Mott reinvented a press by using a standard 20 ton hydraulic car jack machined out of standard seamless pipe stock 
From the first moment where we were introduced to a modified a beautiful 1940’s coffee machine to roast the beans we were taken around the factory and Mott chatted about each machine like a father would talk proudly about a child.  He knew the capabilities, strengths and weaknesses of each machine intimately and you just couldn’t help being amazed by his ingenuity. Because small batch chocolate-making is very rare, Mott, Doug one of the three original founders and Edmond had to create their own processing methods, designing their own machines. For example Mott explained that you cannot buy simple, small cocoa butter presses theses days. You could only buy large-scale expensive, energy intensive presses so Mott and his partners, had to design and build their own small-scale cocoa butter press.

Refurbishing the antique equipment really appealed to his philosophy and was really in keeping with the ethical and sustainable ethos, which was echoed by the use of solar-electric energy to power the machines.

Mott Laughing with co Founder Edmond Browne
When Mott decided to add cocoa butter back into the chocolate he wanted to make it there, however the industrial presses use as much as 6000 psi, which require over a hundred tons of hydraulic pressure pushing on a press cylinder. So the challenge in cocoa butter pressing was achieving these huge pressures. Mott reinvented a press by using a standard 20 ton hydraulic car jack machined out of standard seamless pipe stock (6 inch diameter) sitting on a 2 inch thick steel press plate containing lots of small holes and a fine stainless screen.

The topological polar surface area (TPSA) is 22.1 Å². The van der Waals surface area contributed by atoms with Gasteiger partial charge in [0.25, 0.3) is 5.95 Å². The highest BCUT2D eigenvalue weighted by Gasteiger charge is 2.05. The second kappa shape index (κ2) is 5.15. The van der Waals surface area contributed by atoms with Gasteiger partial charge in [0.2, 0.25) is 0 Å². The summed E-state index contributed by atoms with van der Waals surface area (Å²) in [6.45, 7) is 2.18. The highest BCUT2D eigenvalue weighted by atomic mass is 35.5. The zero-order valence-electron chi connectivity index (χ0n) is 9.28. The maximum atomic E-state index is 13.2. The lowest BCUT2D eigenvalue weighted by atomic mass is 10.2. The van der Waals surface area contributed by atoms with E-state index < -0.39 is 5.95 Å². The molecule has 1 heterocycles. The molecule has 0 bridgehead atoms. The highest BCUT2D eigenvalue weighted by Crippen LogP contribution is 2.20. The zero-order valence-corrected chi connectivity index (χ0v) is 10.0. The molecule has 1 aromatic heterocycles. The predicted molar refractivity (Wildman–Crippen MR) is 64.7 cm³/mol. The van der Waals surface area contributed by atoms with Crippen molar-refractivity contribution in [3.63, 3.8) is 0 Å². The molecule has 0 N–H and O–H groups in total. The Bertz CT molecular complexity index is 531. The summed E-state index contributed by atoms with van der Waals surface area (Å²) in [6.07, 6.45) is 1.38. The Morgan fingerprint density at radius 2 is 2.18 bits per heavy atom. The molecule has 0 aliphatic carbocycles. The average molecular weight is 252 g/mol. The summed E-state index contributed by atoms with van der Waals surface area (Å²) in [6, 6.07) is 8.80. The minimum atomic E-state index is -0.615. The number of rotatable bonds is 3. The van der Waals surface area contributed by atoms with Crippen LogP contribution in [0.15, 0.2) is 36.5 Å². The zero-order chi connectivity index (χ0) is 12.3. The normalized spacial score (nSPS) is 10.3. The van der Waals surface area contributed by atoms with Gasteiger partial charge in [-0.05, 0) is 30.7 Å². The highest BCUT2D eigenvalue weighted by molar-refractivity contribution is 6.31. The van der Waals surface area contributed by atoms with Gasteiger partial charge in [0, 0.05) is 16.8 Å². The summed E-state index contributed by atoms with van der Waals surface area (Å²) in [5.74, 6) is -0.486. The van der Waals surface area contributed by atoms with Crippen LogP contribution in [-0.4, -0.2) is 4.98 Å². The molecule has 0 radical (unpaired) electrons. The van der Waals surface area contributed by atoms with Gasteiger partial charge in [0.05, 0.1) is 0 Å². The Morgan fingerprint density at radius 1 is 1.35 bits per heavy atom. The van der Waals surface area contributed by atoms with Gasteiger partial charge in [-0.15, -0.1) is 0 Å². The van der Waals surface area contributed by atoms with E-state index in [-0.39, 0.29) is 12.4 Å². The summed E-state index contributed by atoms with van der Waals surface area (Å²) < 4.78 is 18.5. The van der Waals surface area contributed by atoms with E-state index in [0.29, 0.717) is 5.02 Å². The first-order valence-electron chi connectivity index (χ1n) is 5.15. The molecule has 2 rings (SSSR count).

His eyes lit up and he patted the contraption affectionately as he explained how the steel piston pushes down on the liquefied cocoa inside the cylinder, clear liquid cocoa butter squirts and drips out of the bottom of the press plate and into the collection bowl. The piston needs to be re-pressurised every few minutes by cracking the jack a couple of times. In all he explained that it takes about 45 minutes to complete each batch in the press whilst the press is continually heated using attached gas burners.

Mott Chatting To Xanthe Clay